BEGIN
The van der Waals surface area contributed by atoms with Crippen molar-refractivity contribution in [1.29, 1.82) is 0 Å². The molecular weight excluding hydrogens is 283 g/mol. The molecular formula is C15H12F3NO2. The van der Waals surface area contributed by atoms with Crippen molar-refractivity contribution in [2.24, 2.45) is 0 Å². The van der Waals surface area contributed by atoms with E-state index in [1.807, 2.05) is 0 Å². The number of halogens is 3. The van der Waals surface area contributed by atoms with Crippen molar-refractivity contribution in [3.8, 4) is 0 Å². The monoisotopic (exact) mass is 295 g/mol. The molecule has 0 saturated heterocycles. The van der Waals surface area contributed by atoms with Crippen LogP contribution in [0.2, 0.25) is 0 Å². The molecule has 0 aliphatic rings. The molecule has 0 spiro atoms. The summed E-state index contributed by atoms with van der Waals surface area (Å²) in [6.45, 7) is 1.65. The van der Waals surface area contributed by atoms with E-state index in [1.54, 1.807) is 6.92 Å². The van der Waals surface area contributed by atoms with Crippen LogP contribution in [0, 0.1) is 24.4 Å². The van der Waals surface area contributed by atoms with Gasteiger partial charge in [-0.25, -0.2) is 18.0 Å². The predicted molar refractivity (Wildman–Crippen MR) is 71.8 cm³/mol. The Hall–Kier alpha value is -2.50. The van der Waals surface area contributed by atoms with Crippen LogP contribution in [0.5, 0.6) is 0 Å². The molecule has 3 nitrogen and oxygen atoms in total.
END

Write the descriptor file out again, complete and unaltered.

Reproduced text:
The van der Waals surface area contributed by atoms with Crippen molar-refractivity contribution in [1.29, 1.82) is 0 Å². The molecular weight excluding hydrogens is 283 g/mol. The molecular formula is C15H12F3NO2. The van der Waals surface area contributed by atoms with Crippen molar-refractivity contribution in [2.24, 2.45) is 0 Å². The van der Waals surface area contributed by atoms with E-state index in [1.807, 2.05) is 0 Å². The number of halogens is 3. The van der Waals surface area contributed by atoms with Crippen molar-refractivity contribution in [3.8, 4) is 0 Å². The monoisotopic (exact) mass is 295 g/mol. The molecule has 0 saturated heterocycles. The van der Waals surface area contributed by atoms with Crippen LogP contribution in [0.2, 0.25) is 0 Å². The molecule has 0 aliphatic rings. The molecule has 0 spiro atoms. The summed E-state index contributed by atoms with van der Waals surface area (Å²) in [6.45, 7) is 1.65. The van der Waals surface area contributed by atoms with E-state index in [1.54, 1.807) is 6.92 Å². The van der Waals surface area contributed by atoms with Crippen LogP contribution in [0, 0.1) is 24.4 Å². The van der Waals surface area contributed by atoms with Gasteiger partial charge in [-0.25, -0.2) is 18.0 Å². The predicted molar refractivity (Wildman–Crippen MR) is 71.8 cm³/mol. The Hall–Kier alpha value is -2.50. The van der Waals surface area contributed by atoms with Crippen LogP contribution in [0.5, 0.6) is 0 Å². The molecule has 3 nitrogen and oxygen atoms in total.